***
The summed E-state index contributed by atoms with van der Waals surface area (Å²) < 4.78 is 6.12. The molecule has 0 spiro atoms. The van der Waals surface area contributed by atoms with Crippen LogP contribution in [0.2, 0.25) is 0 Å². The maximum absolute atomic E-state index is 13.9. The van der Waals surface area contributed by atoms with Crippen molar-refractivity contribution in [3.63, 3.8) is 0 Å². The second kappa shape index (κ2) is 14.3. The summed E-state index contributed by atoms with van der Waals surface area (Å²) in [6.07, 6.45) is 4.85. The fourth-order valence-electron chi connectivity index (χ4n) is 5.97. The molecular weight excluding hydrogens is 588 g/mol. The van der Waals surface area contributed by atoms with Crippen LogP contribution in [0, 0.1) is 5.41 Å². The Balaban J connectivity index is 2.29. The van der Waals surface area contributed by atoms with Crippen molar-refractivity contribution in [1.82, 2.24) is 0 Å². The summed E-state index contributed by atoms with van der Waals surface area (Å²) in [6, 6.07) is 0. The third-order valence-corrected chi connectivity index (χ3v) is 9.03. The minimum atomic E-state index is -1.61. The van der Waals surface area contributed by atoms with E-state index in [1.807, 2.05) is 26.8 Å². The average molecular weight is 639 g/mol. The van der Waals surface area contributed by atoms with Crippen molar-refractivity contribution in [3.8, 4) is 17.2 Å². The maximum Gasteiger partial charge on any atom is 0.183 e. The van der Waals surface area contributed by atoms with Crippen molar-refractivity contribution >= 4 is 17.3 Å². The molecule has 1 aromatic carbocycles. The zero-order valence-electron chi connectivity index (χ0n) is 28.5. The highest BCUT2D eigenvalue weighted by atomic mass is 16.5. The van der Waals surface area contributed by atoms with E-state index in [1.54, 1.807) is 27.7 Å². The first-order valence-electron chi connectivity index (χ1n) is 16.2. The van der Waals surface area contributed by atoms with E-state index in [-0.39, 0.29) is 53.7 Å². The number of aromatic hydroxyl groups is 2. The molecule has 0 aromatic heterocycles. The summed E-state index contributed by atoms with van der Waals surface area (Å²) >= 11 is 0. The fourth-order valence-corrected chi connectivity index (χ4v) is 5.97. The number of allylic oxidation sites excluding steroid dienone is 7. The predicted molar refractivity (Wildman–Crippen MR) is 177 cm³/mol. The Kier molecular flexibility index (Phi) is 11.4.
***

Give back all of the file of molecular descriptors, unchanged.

The summed E-state index contributed by atoms with van der Waals surface area (Å²) < 4.78 is 6.12. The molecule has 0 spiro atoms. The van der Waals surface area contributed by atoms with Crippen LogP contribution in [0.2, 0.25) is 0 Å². The maximum absolute atomic E-state index is 13.9. The van der Waals surface area contributed by atoms with Crippen molar-refractivity contribution in [3.63, 3.8) is 0 Å². The second kappa shape index (κ2) is 14.3. The summed E-state index contributed by atoms with van der Waals surface area (Å²) in [6.07, 6.45) is 4.85. The fourth-order valence-electron chi connectivity index (χ4n) is 5.97. The molecular weight excluding hydrogens is 588 g/mol. The van der Waals surface area contributed by atoms with Crippen LogP contribution in [0, 0.1) is 5.41 Å². The Balaban J connectivity index is 2.29. The van der Waals surface area contributed by atoms with Crippen molar-refractivity contribution in [1.82, 2.24) is 0 Å². The summed E-state index contributed by atoms with van der Waals surface area (Å²) in [6, 6.07) is 0. The third-order valence-corrected chi connectivity index (χ3v) is 9.03. The minimum atomic E-state index is -1.61. The van der Waals surface area contributed by atoms with E-state index in [1.807, 2.05) is 26.8 Å². The average molecular weight is 639 g/mol. The van der Waals surface area contributed by atoms with Crippen molar-refractivity contribution in [3.8, 4) is 17.2 Å². The maximum Gasteiger partial charge on any atom is 0.183 e. The van der Waals surface area contributed by atoms with Crippen molar-refractivity contribution >= 4 is 17.3 Å². The molecule has 1 aromatic carbocycles. The zero-order valence-electron chi connectivity index (χ0n) is 28.5. The highest BCUT2D eigenvalue weighted by atomic mass is 16.5. The van der Waals surface area contributed by atoms with E-state index in [1.54, 1.807) is 27.7 Å². The first-order valence-electron chi connectivity index (χ1n) is 16.2. The van der Waals surface area contributed by atoms with E-state index in [-0.39, 0.29) is 53.7 Å². The number of aromatic hydroxyl groups is 2. The molecule has 0 aromatic heterocycles. The summed E-state index contributed by atoms with van der Waals surface area (Å²) >= 11 is 0. The fourth-order valence-corrected chi connectivity index (χ4v) is 5.97. The number of allylic oxidation sites excluding steroid dienone is 7. The predicted molar refractivity (Wildman–Crippen MR) is 177 cm³/mol. The Kier molecular flexibility index (Phi) is 11.4.